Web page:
Apples come in many sizes, colors and taste consistencies. Children who have wondered about the seeds of an apple should consider a science experiment to determine which apples have the most seeds. Apples have a total of five seed pockets. Different kinds of apples will have different numbers of seeds. You can also experiment with other aspects of apple seeds.
Involve the class in a science project to determine which apple in your area has the most seeds. Have each student in the class bring an apple to school on a given day. Ask the children what kind of apples they brought and write the varieties down on the blackboard or whiteboard. The children can guess how many seeds are in the apples and if they believe that all the apples will have the same number. At a work table, cut each kind of apple in half and ask volunteers to count the number of seeds in the apple. Have another student write the number down on the chart on the board. Evaluate the results at the end and compare them with what the students guessed earlier.
Baby to Full Grown
Find a nearby orchard and ask the farmer if you can conduct a science experiment on the apples, and pick one of each variety every few weeks. Cut each kind in half, examine the cross-section and count how many seeds each have from the time the apples are tiny to when they're full grown. Record your findings in a log book and answer the questions, "How many seeds do the apples have at the beginning and at the end?" "Do the apples have fewer seeds at the beginning?" "Which variety has more at first, and which does at the end?"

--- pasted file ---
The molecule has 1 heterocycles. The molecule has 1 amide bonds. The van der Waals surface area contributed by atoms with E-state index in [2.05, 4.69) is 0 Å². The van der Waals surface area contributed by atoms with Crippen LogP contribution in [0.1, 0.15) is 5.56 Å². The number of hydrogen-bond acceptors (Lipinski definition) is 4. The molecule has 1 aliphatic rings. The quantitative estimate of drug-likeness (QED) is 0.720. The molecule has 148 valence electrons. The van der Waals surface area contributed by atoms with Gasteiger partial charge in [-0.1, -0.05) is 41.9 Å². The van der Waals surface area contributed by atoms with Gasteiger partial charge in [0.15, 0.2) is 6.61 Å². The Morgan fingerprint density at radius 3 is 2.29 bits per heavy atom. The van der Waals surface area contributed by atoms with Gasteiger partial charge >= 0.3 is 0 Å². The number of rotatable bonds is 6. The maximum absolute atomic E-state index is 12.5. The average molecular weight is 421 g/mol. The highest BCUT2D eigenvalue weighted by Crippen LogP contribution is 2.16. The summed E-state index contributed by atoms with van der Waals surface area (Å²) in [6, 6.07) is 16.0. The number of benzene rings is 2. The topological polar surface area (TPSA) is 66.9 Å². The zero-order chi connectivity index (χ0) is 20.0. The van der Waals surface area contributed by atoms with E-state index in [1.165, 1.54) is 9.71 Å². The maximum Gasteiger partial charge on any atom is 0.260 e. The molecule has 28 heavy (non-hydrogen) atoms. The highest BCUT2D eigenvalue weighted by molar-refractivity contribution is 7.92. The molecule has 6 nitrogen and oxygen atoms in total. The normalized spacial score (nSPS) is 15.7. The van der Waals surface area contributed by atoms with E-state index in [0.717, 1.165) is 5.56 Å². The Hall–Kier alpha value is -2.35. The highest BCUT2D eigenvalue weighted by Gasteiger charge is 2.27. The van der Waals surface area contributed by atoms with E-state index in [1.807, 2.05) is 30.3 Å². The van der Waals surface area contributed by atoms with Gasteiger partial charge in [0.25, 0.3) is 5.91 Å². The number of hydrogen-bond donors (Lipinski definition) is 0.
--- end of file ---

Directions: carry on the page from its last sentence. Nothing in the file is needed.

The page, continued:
Compare Apple Seeds to Other Fruits
Go to the store and choose several fruits to compare to apples. Find some unusual fruits. Record each fruit on a chart and leave spaces for how many of each type of fruit counted and the total number of seeds. Cut each fruit in turn and count the seeds. Put them in a paper cup or other container to keep track. Count several of each fruit to get a better count of seeds. Write down all the data and compare the productivity of the fruits, which is how many seeds each type creates. Divide the number of seeds by the number of pieces of fruit counted for each type. Twenty seeds in five apples would be a productivity total of four per fruit. Ask yourself how apples compare to the other fruits. Which fruit had the most and least seeds? Were there any patterns of production?
Experiment with Growing
Compare several different varieties of seeds and find the apple that has the most seeds. Then try to grow a tree from the apple seeds that have the most or least number of seeds. Keep several things in mind about seeds. Apple seeds need to dry out and then be stratified before they will germinate. Stratify the seeds by putting them in a container in the refrigerator for about three months. The seeds usually do better when planted in cool soil. Protect the plant from animals. Experiment with stratifying the seeds for different lengths of time and then plant them to see how well they start to grow.
- University of Illinois Extension: Apples and More
- Education World; An Apple for the Teacher; Cara Bafile; August 2009
- Organic Gardening Tips: How to Grow Apple Trees From Seed
- Mrs. Nelson's Class: Apple Unit
- Science Buddies; How Many Seeds Do Different Types of Fruit Produce?; Sara Agee, Ph.D.; April 2008
About the Author
Jessica Benes has been a writer since 2001, working at the "Chadron Record" and "Loveland Reporter-Herald" newspapers, as well as on blogs. She served in Peace Corps Ukraine for two years as an English teacher and handled the in-country newsletter. Benes holds a Bachelor of Arts in graphic design from Chadron State College, with a minor in journalism.